Monthly Archives: October 2014

In loving memory of my friend Tessa Winship, 1967 – 2014

I first met Tessa in 1988, when I left my home in London to work on her father’s mediaeval jousting tournament, which at the time was based at Breamore House, on the edge of the New Forest, just outside Salisbury. … Continue reading

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A Beautiful, Linguistic Family Tree

There’s no earthly point in me reproducing or trying to reproduce the image here, so for anyone who would like to see an enchanting, stylistic rendition of a linguistic family tree, I would urge you to go to this link, … Continue reading

Posted in Language | Tagged | 1 Comment

The Phantoms of Edgehill

Today is one of my favourite dates in the calendar year, as it marks the beginning of the Reign of Scorpio, the star sign beneath which I was born all those years ago, while it’s also the anniversary of the … Continue reading

Posted in Magic & the Supernatural | Tagged , , , | 2 Comments

Original investigation into “The Ruin” as being the earliest description in English of Stonehenge: June 29th 2008.

  As I made clear in my previous post, I am thrilled beyond measure that the BBC have featured an investigation by Dr Graeme Davis into the idea that the mediaeval poem The Ruin contains the earliest known reference in … Continue reading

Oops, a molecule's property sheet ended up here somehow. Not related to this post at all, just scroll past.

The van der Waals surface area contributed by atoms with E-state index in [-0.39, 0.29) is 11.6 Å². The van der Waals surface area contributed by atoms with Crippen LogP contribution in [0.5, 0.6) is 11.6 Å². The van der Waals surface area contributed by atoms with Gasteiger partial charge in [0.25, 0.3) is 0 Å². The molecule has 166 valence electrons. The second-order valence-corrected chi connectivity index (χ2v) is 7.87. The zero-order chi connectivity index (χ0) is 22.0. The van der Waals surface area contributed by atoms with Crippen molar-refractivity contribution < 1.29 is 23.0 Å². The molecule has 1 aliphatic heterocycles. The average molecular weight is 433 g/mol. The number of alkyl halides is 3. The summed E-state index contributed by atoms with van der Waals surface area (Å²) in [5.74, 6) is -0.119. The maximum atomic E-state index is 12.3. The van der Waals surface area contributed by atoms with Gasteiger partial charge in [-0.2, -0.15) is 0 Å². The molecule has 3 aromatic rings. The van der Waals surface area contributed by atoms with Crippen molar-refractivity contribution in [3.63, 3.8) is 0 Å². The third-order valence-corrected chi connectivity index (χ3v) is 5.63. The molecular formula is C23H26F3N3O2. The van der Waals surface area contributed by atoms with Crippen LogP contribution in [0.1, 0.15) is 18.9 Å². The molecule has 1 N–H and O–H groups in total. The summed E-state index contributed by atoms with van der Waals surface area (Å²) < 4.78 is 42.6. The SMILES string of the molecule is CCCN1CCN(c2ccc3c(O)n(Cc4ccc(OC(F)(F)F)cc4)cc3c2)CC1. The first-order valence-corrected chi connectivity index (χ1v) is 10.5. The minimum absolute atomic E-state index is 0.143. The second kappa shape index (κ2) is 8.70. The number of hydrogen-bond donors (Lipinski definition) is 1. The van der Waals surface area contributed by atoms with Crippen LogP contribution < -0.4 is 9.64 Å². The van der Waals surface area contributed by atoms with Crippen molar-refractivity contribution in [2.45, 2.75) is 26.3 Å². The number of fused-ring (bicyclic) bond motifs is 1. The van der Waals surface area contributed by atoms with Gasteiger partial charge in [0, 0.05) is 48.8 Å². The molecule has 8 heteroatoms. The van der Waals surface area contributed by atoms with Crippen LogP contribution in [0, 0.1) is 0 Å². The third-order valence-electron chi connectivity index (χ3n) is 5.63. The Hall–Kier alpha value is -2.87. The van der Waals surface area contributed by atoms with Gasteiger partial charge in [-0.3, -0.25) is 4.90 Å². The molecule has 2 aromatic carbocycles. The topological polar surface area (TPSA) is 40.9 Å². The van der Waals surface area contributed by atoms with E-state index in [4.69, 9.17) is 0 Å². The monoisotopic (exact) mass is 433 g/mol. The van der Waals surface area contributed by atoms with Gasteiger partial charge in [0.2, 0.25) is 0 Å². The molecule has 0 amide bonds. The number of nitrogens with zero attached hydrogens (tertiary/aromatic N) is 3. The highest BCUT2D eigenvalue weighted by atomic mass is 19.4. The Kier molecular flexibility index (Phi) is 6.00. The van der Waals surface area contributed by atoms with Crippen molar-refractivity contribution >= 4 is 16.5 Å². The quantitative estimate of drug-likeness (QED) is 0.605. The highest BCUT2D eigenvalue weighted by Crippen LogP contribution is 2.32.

Posted in Dead Poets, Stonehenge, Writing | Tagged , , , , , , , , | 3 Comments

Stonehenge, “The Ruin” and a Distinct Sensation of Deja-Vu

Earlier today, I was mesmerised to read this feature on the BBC news site dealing with Stonehenge and the distinct possibility that the monument may have been described in a mediaeval poem entitled “The Ruin”. This exciting theory has been … Continue reading

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A Rough Guide to Writing a Screenplay for a Stonehenge Documentary

I see that my previous post dealing with the perceived shortcomings of the Operation Stonehenge series has already received a record amount of visitors for this fledgling site, so it seems that a few people at least have some kind … Continue reading

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Operation Stonehenge = Mission Impossible?

There have been dark mutterings online about the recent Operation Stonehenge series and the failure of the production company who made it to round up all the work at Stonehenge and in the landscape over the last decade or so, … Continue reading

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Alan Henning, The Very Best of British

Alan Henning, the taxi driver and married father-of-two from Salford who was recently murdered in the Middle East, has been described in the most glowing terms imaginable by everyone who knew him and by a great many who had never … Continue reading

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What Song the Sirens Sang?

“What song the Sirens sang, or what name Achilles assumed when he hid himself among women, though puzzling questions, are not beyond all conjecture.” These words by Dr Thomas Brown are ones I’ve frequently quoted in the past, as I’ve … Continue reading

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The Moon’s Wrecked Angles

A few minutes ago, I was enthralled to read this article on the BBC news site dealing with a newly-discovered rectangular or square-shaped feature on the Moon. You can read it for yourselves and make of it what you will, … Continue reading

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